I wonder then about my shadow. Because if shadows are not extensions, she is not a writer or teacher. Perhaps I embraced her on the yoga mat? But that seems like an extension of known aspirations and qualities to me.

‘Tis a puzzlement. And an exercise of interest, but perhaps not one that needs to be indulged in for such a frivolous occasion.


Tea Party Witch Sign

Really, Christine O’Donnell? JUST like me? Or rather just like all the other folks in Delaware that once grabbed viciously at fringe fame via MTV and Bill Maher?

Poor Chrissy has been hiding out and ducking the media in the wake of Bill Maher’s rather vicious and blatantly self-serving release of a clip from his old show, Politically Incorrect, where she claimed to have “dabbled in witch craft“.

I’ve seen the clip and she is obviously spouting nonsense in an attempt to “hang” with the “cool” people on the panel. She’s that girl you knew in high school who always had a story to match whatever story you just told.

What’s sadder than Maher’s trying to establish relevance on her ditsy persona is the fact that this “controversy” is just one of many red herrings driving the political discourse down south.

In a very Palinesque move, she’s released the following ad:

I will agree with one thing. We probably don’t know her at all – which is actually the better reason to not send her to the Senate.


Cover of "Sgt. Pepper's Lonely Hearts Clu...

Cover via Amazon

I was about 15ish when I discovered The Beatles.  Ironically, it was that horrid BeeGee/Peter Frampton movie based on the Sergeant Pepper LP that led me to the original album by the band. In typical teen fashion, I read every book and bought every album . I even haunted the indie music shop on Main Street, a place called The Asteroid, to find their UK releases to add to my collection.

The “Paul is Dead” thing was something I found silly, which is odd because I love a good conspiracy theory. Although the fact that this isn’t one of them probably has something to do with it.

Regardless, I’ve always thought it would make a great fiction story or movie.


A black and white photograph of the Scottish t...

Image via Wikipedia

My four year old loves to write. She will sit with a notebook and pen quietly scratching away in a language that is half letters/half symbols, and I wonder if she is mimicking me through example or DNA. When I was her age my stories were more of the performance art variety, told to invisible audiences via dolls or dance. Although I loved books, it hadn’t occurred to me that my stories could be written down for others to read.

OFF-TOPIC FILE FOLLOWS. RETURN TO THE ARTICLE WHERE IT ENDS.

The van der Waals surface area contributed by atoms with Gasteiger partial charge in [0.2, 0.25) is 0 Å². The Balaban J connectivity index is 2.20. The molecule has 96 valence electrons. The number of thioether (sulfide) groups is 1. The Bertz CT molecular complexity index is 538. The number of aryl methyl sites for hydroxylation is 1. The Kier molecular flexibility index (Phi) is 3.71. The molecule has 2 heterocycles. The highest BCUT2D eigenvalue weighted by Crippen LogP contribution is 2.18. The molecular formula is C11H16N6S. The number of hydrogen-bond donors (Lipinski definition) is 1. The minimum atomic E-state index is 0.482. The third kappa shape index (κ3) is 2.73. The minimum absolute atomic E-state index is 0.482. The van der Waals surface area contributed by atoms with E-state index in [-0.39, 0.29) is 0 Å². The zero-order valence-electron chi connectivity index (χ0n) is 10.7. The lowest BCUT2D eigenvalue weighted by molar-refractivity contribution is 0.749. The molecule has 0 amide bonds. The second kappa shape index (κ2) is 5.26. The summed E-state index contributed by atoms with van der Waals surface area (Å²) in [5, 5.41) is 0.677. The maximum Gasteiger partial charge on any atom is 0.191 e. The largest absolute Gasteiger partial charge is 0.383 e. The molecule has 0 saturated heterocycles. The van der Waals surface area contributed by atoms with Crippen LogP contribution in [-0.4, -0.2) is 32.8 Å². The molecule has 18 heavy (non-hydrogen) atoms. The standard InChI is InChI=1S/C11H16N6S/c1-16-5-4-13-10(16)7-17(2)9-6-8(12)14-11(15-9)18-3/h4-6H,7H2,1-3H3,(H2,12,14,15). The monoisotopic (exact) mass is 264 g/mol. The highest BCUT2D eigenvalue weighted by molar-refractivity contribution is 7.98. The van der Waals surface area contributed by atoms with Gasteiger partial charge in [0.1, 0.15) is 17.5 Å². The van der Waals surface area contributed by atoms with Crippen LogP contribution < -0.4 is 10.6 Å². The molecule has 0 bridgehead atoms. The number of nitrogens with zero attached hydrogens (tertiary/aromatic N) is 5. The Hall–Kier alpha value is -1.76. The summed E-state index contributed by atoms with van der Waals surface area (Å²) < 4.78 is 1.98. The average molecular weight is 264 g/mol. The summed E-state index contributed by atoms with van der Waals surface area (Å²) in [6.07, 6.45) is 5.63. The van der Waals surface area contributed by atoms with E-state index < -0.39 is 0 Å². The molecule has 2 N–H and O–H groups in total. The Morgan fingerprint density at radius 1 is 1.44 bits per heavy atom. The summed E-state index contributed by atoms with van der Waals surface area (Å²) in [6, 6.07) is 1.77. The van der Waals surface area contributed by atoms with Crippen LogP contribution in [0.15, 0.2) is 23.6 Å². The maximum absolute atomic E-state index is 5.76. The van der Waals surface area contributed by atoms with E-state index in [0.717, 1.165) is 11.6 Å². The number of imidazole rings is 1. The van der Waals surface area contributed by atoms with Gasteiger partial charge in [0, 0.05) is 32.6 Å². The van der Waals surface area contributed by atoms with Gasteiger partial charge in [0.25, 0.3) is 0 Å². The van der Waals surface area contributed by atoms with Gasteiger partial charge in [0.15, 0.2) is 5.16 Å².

I know I have written about this before, but my first written story was about pirates. Sister Rita, a tiny prune-faced thing who was barely taller than the shortest fourth grader and painted her meticulously filed nails bright colors that I am sure the Pope would have disapproved of, took the red pen that all teachers must have been issued with their licenses back then and buried my artistic endeavor under editing marks she never taught us the meaning of. If I had not been born a writer that might have been the end of my authoring days but for the fact that Sister aside, people liked to read what I wrote.

 

I began to write obsessively in the fifth grade.  Writing filled up the days while I was waiting for the other kids to “get it” so we could move on and was a way for me to look productive while I hid from the subjects that bored or perplexed me.

 

By high school, when the education process had progressed from the merely tedious to a test of my endurance, the idea that I could build a life and even make a living from writing was starting to take hold and was probably one of the bigger reasons I ended up in college. I thought, incorrectly as it turned out, that I could learn how to be a writer there.

 

University is a piss poor place to learn about writing much less become an author. Long story short, I became an English teacher instead. An English teacher who knew less than zero about grammar and couldn’t spell.

 

It was teaching grammar to thirteen year olds (who had no idea I was a mere chapter ahead of them every day) that taught me to love the language as much as I loved to see myself think on paper. But I still wasn’t a writer.

 

Ironically, it was graduate school that made me  focus on my writing  again. By treating it as a craft, I had many opportunities to test my abilities in an impartial setting . That and watching someone I loved beyond logic die right in front of me for months and years finally tipped the scales. I guess that is why the Palahnuik quote jumped off the page at me. I became a teacher only partly because I loved it. The other reason had to do with losing my confidence in myself and my gift and succumbing to the idea that one’s life work is about security not passion.

 

I began to blog about six months or so after my husband, Will, died. It was much the same as the writing that I had done as a teenager. Just thinking on “paper” but now I was very conscious of the process and the  idea of writing as a life began to flicker.

 

It was Rob who fanned the flames again and continues to do so. I think he will understand the quote, and the photo as well.

 

I envy those who can do what they love from the beginning.